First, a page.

Scoring

In order to calculate scores on the Reasons for Wanting and the Reasons for Not Wanting subscales, the “not true” items are set equal to 0. When calculating the Reasons for Wanting subscale scores, negative ratings are replaced with zeros, and, when calculating the Reasons for Not Wanting subscale scores, positive ratings are replaced with zeros. Ratings for items on each subscale are averaged to calculate subscale scores. Scores on the Reasons for Wanting sub- scales can range from 0 to 3; higher scores indicate stronger feelings of wanting to have sex for that reason. Scores on the Reasons for Not Wanting subscales can range from −3 to 0; lower scores indicate stronger feelings of not wanting to have sex for that reason. The following is a breakdown of items belonging to each subscale:

Reasons for Wanting Subscales

  • In the Mood: 1a, 2a, 3a, 6a, 7a, 10, 11a, 12a, 13a, 14, 16a, 17, 19, 22a, 26, 78
  • Negative Consequences of Refusing: 49, 62, 66, 67, 68, 71, 75, 80, 82
  • Personal Gain: 47, 48, 54, 79a Social Benefits: 40a, 41a, 45 Fear of Physical Harm: 69, 74
  • Strengthen the Relationship: 50, 51, 59, 61 Not Intoxicated: 20a, 21a
  • Not a Virgin: 29b, 30b

Reasons for Not Wanting Subscales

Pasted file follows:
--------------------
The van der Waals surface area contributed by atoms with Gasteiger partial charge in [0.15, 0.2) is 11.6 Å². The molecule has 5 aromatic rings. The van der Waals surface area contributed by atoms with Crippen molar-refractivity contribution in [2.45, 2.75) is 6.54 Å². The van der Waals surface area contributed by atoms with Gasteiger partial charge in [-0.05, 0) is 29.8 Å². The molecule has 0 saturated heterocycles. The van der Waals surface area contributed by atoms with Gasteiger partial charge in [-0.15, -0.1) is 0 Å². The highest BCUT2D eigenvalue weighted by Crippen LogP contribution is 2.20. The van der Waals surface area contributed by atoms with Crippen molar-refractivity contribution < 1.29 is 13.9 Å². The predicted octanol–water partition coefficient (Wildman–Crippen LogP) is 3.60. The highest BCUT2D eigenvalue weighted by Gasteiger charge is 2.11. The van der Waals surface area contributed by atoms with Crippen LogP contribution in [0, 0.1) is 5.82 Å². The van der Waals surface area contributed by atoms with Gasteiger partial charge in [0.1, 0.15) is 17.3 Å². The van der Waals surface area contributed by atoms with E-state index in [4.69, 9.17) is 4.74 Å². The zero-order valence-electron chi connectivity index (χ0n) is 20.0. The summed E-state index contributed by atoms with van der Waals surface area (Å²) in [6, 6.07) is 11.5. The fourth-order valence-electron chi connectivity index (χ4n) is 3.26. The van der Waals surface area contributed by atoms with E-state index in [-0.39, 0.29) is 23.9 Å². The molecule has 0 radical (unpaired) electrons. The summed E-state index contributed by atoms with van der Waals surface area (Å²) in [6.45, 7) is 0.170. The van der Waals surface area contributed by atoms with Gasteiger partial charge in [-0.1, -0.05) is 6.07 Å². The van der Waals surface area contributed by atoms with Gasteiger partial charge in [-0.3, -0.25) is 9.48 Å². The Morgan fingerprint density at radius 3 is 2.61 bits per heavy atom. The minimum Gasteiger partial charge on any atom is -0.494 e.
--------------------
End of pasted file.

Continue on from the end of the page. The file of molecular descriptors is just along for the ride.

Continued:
• Not in the Mood: 1b, 2b, 3c, 5, 12b, 13b, 16b Negative Consequences: 23, 31, 33, 34, 35, 36, 37, 39
  • Lack of Confidence: 4b, 18, 25, 28, 29a
  • Cheating: 63, 64
  • Disliked the Other Person: 6b, 7b Negative Social Consequences: 40b, 41b

Reliability

Based on a sample of 213 college women who answered the questionnaire based on their experiences with consensual and nonconsensual sexual intercourse, Cronbach’s alphas for the subscales ranged from .72 to .95, providing evidence that the subscales had adequate internal consistency.

Validity

Items for the Sexual Wanting Questionnaire were developed based on themes identified in prior studies of individuals’ reasons for wanting and not wanting sex (e.g., Muehlenhard & Cook, 1988; O’Sullivan & Allgeier, 1998; O’Sullivan & Gaines, 1998) and based on discussions with a group of undergraduate college students. The subscales were developed using exploratory factor analysis and scale reliability analyses.

Because wanting and not wanting sex was conceptualized as distinct from consenting and not consenting to sex, scores on the Sexual Wanting Questionnaire were expected to be associated with—but distinct from—sexual con- sent. Peterson and Muehlenhard (2007) found evidence for this. A group of 87 college women who answered the questionnaire based on their most recent experience with consensual sexual intercourse (i.e., the consensual sex group) was compared with a group of 77 college women who answered based on their experience with nonconsensual sexual intercourse (i.e., the rape group). Not surprisingly, findings suggested that wanting sex and consenting to sex were closely related; on average, the rape group wanted the sexual intercourse significantly less than the consensual sex group. However, also as expected, there were large within-group variations in the wantedness of women’s consensual and nonconsensual sexual experiences; the results demonstrated that individuals some- times consent to unwanted sex and sometimes do not consent to wanted sex. These findings provide some evidence of construct validity.